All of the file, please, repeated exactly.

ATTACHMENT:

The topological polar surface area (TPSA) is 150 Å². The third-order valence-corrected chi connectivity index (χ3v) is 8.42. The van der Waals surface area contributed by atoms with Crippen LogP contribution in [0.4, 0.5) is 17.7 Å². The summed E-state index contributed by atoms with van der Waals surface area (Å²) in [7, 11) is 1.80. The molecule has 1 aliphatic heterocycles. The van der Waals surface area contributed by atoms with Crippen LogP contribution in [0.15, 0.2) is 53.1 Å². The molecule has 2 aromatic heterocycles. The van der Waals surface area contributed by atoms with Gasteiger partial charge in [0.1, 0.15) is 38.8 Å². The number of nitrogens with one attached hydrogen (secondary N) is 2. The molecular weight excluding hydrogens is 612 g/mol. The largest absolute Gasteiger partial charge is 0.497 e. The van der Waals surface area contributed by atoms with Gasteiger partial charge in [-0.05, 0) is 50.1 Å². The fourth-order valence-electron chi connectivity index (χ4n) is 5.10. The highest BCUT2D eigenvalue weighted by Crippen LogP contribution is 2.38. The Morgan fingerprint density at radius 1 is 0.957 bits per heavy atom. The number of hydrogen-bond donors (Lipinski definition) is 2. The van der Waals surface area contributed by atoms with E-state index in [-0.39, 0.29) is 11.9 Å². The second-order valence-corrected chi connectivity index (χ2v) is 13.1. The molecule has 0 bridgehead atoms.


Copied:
The topological polar surface area (TPSA) is 150 Å². The third-order valence-corrected chi connectivity index (χ3v) is 8.42. The van der Waals surface area contributed by atoms with Crippen LogP contribution in [0.4, 0.5) is 17.7 Å². The summed E-state index contributed by atoms with van der Waals surface area (Å²) in [7, 11) is 1.80. The molecule has 1 aliphatic heterocycles. The van der Waals surface area contributed by atoms with Crippen LogP contribution in [0.15, 0.2) is 53.1 Å². The molecule has 2 aromatic heterocycles. The van der Waals surface area contributed by atoms with Gasteiger partial charge in [0.1, 0.15) is 38.8 Å². The number of nitrogens with one attached hydrogen (secondary N) is 2. The molecular weight excluding hydrogens is 612 g/mol. The largest absolute Gasteiger partial charge is 0.497 e. The van der Waals surface area contributed by atoms with Gasteiger partial charge in [-0.05, 0) is 50.1 Å². The fourth-order valence-electron chi connectivity index (χ4n) is 5.10. The highest BCUT2D eigenvalue weighted by Crippen LogP contribution is 2.38. The Morgan fingerprint density at radius 1 is 0.957 bits per heavy atom. The number of hydrogen-bond donors (Lipinski definition) is 2. The van der Waals surface area contributed by atoms with E-state index in [-0.39, 0.29) is 11.9 Å². The second-order valence-corrected chi connectivity index (χ2v) is 13.1. The molecule has 0 bridgehead atoms.